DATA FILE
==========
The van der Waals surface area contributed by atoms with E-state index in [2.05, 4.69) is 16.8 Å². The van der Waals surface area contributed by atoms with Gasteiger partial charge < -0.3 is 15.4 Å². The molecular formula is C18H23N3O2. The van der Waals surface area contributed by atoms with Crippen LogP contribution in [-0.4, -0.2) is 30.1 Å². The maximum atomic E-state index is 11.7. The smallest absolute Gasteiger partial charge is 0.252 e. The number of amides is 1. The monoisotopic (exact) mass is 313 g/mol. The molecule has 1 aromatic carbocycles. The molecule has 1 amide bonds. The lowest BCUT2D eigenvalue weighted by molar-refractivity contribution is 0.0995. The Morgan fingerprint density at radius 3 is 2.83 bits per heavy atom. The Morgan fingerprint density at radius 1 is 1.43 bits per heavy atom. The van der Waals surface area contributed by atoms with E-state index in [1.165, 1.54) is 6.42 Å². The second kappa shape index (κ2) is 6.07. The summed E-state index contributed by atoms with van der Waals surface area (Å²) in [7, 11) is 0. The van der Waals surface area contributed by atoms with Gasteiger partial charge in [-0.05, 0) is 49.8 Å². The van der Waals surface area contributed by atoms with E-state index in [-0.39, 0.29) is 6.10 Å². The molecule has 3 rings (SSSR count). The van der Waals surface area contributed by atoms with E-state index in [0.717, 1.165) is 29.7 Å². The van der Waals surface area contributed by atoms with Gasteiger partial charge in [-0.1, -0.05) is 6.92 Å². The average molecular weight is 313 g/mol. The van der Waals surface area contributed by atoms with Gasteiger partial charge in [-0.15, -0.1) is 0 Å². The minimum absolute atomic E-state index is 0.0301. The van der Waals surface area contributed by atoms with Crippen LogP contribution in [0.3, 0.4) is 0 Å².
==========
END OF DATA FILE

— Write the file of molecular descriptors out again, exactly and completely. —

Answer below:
The van der Waals surface area contributed by atoms with E-state index in [2.05, 4.69) is 16.8 Å². The van der Waals surface area contributed by atoms with Gasteiger partial charge < -0.3 is 15.4 Å². The molecular formula is C18H23N3O2. The van der Waals surface area contributed by atoms with Crippen LogP contribution in [-0.4, -0.2) is 30.1 Å². The maximum atomic E-state index is 11.7. The smallest absolute Gasteiger partial charge is 0.252 e. The number of amides is 1. The monoisotopic (exact) mass is 313 g/mol. The molecule has 1 aromatic carbocycles. The molecule has 1 amide bonds. The lowest BCUT2D eigenvalue weighted by molar-refractivity contribution is 0.0995. The Morgan fingerprint density at radius 3 is 2.83 bits per heavy atom. The Morgan fingerprint density at radius 1 is 1.43 bits per heavy atom. The van der Waals surface area contributed by atoms with E-state index in [1.165, 1.54) is 6.42 Å². The second kappa shape index (κ2) is 6.07. The summed E-state index contributed by atoms with van der Waals surface area (Å²) in [7, 11) is 0. The van der Waals surface area contributed by atoms with Gasteiger partial charge in [-0.05, 0) is 49.8 Å². The van der Waals surface area contributed by atoms with E-state index in [-0.39, 0.29) is 6.10 Å². The molecule has 3 rings (SSSR count). The van der Waals surface area contributed by atoms with E-state index in [0.717, 1.165) is 29.7 Å². The van der Waals surface area contributed by atoms with Gasteiger partial charge in [-0.1, -0.05) is 6.92 Å². The average molecular weight is 313 g/mol. The van der Waals surface area contributed by atoms with Gasteiger partial charge in [-0.15, -0.1) is 0 Å². The minimum absolute atomic E-state index is 0.0301. The van der Waals surface area contributed by atoms with Crippen LogP contribution in [0.3, 0.4) is 0 Å².